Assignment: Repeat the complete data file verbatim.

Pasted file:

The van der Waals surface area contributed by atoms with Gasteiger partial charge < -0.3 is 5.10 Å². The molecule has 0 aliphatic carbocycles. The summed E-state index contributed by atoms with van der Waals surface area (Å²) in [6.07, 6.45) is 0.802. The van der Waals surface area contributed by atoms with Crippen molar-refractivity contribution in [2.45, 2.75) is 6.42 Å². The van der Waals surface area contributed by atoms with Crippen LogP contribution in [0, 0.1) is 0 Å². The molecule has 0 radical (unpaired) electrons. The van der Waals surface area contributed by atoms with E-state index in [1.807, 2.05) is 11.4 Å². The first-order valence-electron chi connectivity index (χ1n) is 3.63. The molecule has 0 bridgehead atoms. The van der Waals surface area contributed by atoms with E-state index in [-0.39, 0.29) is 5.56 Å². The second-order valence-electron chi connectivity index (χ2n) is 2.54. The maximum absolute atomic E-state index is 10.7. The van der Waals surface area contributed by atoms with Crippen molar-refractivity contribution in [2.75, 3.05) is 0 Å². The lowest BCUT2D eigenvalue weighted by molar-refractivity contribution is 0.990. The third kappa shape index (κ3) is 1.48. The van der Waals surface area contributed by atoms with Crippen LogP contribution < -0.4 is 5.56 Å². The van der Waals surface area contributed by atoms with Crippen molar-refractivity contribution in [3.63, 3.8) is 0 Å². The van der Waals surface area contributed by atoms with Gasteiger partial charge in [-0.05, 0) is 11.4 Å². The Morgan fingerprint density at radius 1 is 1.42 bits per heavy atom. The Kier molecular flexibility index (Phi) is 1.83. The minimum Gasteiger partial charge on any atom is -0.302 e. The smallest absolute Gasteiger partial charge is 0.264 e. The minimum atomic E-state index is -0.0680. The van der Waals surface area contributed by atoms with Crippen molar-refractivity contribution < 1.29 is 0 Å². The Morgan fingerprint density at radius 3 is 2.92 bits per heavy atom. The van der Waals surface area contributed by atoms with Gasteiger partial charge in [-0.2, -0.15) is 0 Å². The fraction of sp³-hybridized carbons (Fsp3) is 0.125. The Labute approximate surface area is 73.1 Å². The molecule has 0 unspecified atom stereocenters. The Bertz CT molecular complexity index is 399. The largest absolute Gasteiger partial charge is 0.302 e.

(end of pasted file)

The van der Waals surface area contributed by atoms with Gasteiger partial charge < -0.3 is 5.10 Å². The molecule has 0 aliphatic carbocycles. The summed E-state index contributed by atoms with van der Waals surface area (Å²) in [6.07, 6.45) is 0.802. The van der Waals surface area contributed by atoms with Crippen molar-refractivity contribution in [2.45, 2.75) is 6.42 Å². The van der Waals surface area contributed by atoms with Crippen LogP contribution in [0, 0.1) is 0 Å². The molecule has 0 radical (unpaired) electrons. The van der Waals surface area contributed by atoms with E-state index in [1.807, 2.05) is 11.4 Å². The first-order valence-electron chi connectivity index (χ1n) is 3.63. The molecule has 0 bridgehead atoms. The van der Waals surface area contributed by atoms with E-state index in [-0.39, 0.29) is 5.56 Å². The second-order valence-electron chi connectivity index (χ2n) is 2.54. The maximum absolute atomic E-state index is 10.7. The van der Waals surface area contributed by atoms with Crippen molar-refractivity contribution in [2.75, 3.05) is 0 Å². The lowest BCUT2D eigenvalue weighted by molar-refractivity contribution is 0.990. The third kappa shape index (κ3) is 1.48. The van der Waals surface area contributed by atoms with Crippen LogP contribution < -0.4 is 5.56 Å². The van der Waals surface area contributed by atoms with Crippen molar-refractivity contribution in [3.63, 3.8) is 0 Å². The van der Waals surface area contributed by atoms with Gasteiger partial charge in [-0.05, 0) is 11.4 Å². The Morgan fingerprint density at radius 1 is 1.42 bits per heavy atom. The Kier molecular flexibility index (Phi) is 1.83. The minimum Gasteiger partial charge on any atom is -0.302 e. The smallest absolute Gasteiger partial charge is 0.264 e. The minimum atomic E-state index is -0.0680. The van der Waals surface area contributed by atoms with Crippen molar-refractivity contribution < 1.29 is 0 Å². The Morgan fingerprint density at radius 3 is 2.92 bits per heavy atom. The van der Waals surface area contributed by atoms with Gasteiger partial charge in [-0.2, -0.15) is 0 Å². The fraction of sp³-hybridized carbons (Fsp3) is 0.125. The Labute approximate surface area is 73.1 Å². The molecule has 0 unspecified atom stereocenters. The Bertz CT molecular complexity index is 399. The largest absolute Gasteiger partial charge is 0.302 e.